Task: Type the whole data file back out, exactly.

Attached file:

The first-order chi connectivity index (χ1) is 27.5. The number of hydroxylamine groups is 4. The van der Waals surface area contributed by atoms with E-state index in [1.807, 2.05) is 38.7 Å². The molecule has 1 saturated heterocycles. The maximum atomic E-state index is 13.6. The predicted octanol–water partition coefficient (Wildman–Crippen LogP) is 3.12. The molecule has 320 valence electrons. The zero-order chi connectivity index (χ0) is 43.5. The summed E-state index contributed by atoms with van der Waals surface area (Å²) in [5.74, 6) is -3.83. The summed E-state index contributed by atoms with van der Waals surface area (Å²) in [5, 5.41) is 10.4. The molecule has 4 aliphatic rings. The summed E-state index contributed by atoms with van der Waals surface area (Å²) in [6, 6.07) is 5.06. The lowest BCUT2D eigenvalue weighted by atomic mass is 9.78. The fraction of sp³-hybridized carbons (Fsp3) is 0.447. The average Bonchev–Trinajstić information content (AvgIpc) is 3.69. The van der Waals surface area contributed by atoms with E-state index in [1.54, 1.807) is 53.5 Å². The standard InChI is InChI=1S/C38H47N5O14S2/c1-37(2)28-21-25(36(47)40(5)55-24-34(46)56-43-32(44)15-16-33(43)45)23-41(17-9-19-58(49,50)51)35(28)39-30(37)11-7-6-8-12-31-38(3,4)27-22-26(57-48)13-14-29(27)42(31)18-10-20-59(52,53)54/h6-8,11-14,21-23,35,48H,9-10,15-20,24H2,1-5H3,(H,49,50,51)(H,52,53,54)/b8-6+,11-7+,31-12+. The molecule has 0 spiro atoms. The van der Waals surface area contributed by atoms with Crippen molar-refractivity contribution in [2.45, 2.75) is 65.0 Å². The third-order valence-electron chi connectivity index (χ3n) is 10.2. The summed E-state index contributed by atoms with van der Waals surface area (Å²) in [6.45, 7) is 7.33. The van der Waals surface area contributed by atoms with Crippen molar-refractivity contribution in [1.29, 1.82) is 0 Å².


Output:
The first-order chi connectivity index (χ1) is 27.5. The number of hydroxylamine groups is 4. The van der Waals surface area contributed by atoms with E-state index in [1.807, 2.05) is 38.7 Å². The molecule has 1 saturated heterocycles. The maximum atomic E-state index is 13.6. The predicted octanol–water partition coefficient (Wildman–Crippen LogP) is 3.12. The molecule has 320 valence electrons. The zero-order chi connectivity index (χ0) is 43.5. The summed E-state index contributed by atoms with van der Waals surface area (Å²) in [5.74, 6) is -3.83. The summed E-state index contributed by atoms with van der Waals surface area (Å²) in [5, 5.41) is 10.4. The molecule has 4 aliphatic rings. The summed E-state index contributed by atoms with van der Waals surface area (Å²) in [6, 6.07) is 5.06. The lowest BCUT2D eigenvalue weighted by atomic mass is 9.78. The fraction of sp³-hybridized carbons (Fsp3) is 0.447. The average Bonchev–Trinajstić information content (AvgIpc) is 3.69. The van der Waals surface area contributed by atoms with E-state index in [1.54, 1.807) is 53.5 Å². The standard InChI is InChI=1S/C38H47N5O14S2/c1-37(2)28-21-25(36(47)40(5)55-24-34(46)56-43-32(44)15-16-33(43)45)23-41(17-9-19-58(49,50)51)35(28)39-30(37)11-7-6-8-12-31-38(3,4)27-22-26(57-48)13-14-29(27)42(31)18-10-20-59(52,53)54/h6-8,11-14,21-23,35,48H,9-10,15-20,24H2,1-5H3,(H,49,50,51)(H,52,53,54)/b8-6+,11-7+,31-12+. The molecule has 0 spiro atoms. The van der Waals surface area contributed by atoms with Crippen molar-refractivity contribution in [2.45, 2.75) is 65.0 Å². The third-order valence-electron chi connectivity index (χ3n) is 10.2. The summed E-state index contributed by atoms with van der Waals surface area (Å²) in [6.45, 7) is 7.33. The van der Waals surface area contributed by atoms with Crippen molar-refractivity contribution in [1.29, 1.82) is 0 Å².